Killdeer School Board discusses harassmentKILLDEER — The Killdeer Public School Board plans to send a new bullying and harassment policy to the North Dakota School Board Association after making some minor adjustments to meet specific needs of the district.
By: Sean M. Soehren, The Dickinson Press
KILLDEER — The Killdeer Public School Board plans to send a new bullying and harassment policy to the North Dakota School Board Association after making some minor adjustments to meet specific needs of the district. Killdeer officials deemed the guiding principle a “work in progress” during a meeting at Killdeer Public School on Wednesday night.
Schools are required to have a policy in place by July 1, 2012. However, the members wanted to implement the policy by fall.
A prototypical policy was offered from Jamestown, but after analysis, the Board found too many ambiguities to find it suitable. Board member Linda Kittilson said the policy will need to be tweaked because there are specific needs of smaller school districts.
Shelley Lenz said this was just used to get the ball rolling and that adjustments would have to be made.
“This was offered for districts to use and they might need to add a little bit for their own usage,” she said.
Superintendent Gary Wilz said it is suggested to hold off on implementation because there are changes in legislation from the state and federal government. The policy will be reviewed by the School Board Association and will go through a second and third reading by Killdeer officials.
Concerns were more about phrasing issues and not about issues being omitted.
“I thought it was good and in depth,” Kittilson said. “I don’t think they missed anything.”
Wilz was concerned that this policy was over stepping the practical means of enforcement. He cited situations where students may be using cell phones and there would be no means to track malicious interaction between students or events where there are large crowds.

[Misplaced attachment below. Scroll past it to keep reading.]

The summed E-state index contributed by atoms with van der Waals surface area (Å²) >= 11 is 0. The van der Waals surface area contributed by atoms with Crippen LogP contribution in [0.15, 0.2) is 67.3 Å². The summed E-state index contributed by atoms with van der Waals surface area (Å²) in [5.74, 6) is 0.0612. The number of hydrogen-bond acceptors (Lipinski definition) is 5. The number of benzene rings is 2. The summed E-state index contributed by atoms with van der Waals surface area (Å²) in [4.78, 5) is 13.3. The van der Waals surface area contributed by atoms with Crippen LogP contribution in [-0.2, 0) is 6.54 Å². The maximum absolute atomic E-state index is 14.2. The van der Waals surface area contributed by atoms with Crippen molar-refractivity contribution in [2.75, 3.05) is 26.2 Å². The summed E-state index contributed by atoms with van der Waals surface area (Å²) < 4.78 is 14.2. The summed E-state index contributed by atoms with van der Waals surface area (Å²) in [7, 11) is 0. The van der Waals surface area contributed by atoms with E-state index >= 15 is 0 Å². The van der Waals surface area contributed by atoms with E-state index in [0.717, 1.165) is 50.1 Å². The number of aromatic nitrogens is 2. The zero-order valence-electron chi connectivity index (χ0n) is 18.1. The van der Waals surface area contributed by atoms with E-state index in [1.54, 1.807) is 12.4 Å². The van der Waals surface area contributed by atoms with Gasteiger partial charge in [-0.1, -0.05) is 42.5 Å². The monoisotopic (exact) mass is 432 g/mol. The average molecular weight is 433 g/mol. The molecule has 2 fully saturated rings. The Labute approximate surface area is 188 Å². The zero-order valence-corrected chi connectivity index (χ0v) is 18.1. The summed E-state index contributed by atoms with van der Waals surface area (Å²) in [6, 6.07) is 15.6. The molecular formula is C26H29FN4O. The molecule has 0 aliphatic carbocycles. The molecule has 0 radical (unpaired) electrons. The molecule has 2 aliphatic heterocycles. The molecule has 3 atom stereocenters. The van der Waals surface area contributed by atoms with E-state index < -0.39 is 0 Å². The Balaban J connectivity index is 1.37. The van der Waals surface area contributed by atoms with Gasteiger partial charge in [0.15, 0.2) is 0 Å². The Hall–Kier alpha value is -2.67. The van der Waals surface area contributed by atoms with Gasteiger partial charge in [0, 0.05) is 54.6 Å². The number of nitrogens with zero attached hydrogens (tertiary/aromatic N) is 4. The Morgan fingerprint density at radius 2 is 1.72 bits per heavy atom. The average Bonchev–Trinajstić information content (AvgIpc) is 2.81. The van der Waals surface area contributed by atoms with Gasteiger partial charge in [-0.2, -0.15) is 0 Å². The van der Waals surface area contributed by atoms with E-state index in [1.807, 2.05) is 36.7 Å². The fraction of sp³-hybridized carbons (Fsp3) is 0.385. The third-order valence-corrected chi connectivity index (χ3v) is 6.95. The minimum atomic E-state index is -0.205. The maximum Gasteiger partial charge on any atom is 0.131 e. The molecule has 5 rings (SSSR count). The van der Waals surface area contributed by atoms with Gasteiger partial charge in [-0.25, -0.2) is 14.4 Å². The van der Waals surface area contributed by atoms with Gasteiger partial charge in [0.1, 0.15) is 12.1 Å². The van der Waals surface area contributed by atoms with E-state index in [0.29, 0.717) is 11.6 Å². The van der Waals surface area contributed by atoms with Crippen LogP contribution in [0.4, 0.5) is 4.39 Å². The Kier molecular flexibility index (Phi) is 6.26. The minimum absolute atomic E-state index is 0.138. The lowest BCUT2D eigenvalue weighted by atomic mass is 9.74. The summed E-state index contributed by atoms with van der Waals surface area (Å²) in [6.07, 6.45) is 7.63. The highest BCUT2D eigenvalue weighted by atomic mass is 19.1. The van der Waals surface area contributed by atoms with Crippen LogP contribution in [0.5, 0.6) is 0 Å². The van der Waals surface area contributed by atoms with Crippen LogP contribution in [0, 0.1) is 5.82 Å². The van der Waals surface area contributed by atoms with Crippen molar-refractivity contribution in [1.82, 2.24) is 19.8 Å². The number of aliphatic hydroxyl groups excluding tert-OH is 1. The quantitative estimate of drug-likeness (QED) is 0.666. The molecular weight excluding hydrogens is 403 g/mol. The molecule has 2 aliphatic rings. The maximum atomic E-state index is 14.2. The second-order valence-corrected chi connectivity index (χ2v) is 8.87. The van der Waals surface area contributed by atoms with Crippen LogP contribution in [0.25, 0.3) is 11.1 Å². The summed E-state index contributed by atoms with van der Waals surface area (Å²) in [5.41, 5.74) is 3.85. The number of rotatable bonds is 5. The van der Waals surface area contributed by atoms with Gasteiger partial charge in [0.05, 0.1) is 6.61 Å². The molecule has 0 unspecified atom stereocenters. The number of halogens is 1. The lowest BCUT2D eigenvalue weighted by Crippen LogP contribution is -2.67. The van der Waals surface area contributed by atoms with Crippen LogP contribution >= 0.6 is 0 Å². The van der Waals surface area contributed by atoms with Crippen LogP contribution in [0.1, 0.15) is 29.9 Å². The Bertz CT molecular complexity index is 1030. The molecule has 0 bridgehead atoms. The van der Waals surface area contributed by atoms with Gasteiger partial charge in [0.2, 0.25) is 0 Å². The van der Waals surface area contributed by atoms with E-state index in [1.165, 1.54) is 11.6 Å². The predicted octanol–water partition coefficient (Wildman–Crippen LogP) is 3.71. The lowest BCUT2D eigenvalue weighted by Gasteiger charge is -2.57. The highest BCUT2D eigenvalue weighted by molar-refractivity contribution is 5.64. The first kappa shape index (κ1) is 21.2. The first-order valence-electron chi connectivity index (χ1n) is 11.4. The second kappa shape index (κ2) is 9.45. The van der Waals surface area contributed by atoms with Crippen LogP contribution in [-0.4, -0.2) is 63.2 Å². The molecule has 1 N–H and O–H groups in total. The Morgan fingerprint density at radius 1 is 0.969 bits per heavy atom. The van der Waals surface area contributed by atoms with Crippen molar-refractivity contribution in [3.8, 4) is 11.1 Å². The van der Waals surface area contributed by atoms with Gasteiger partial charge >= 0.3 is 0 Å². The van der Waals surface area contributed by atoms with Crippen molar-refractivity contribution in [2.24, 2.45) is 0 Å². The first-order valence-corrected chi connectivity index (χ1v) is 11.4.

“They can’t always be under our watchful eye, so to speak,” Wilz said.
Other concerns were raised that the policy might be overstepping scholastic jurisdiction. The policy had phrasing that encompassed students, teachers, volunteers and workers who are involved in situations that may have happened outside of the school, but still might affect school happenings.
“I think it is difficult to enforce with all those parties,” Wilz said. “It becomes an enforcement issue.”
The proposed guideline would place offenders in a matrix that figured punishment based on the number of offenses, academic standing and severity of transgression. However, Board member Bob Tuhy was concerned that the inconsistency should be
“An offense is an offense,” he said.
Wilz said the policy had too much focus on paperwork and would hold back any type of investigations.
“It really bogged things down for me,” he said.
It is nearly impossible to make everything clear cut, but it is important to be willing to adapt.
“You just have to keep evolving,” Tuhy said.
The procedures will be sent to the NDSBA after adjustments are made. Killdeer officials will go through readings in July and August with recommended improvements from NDSBA.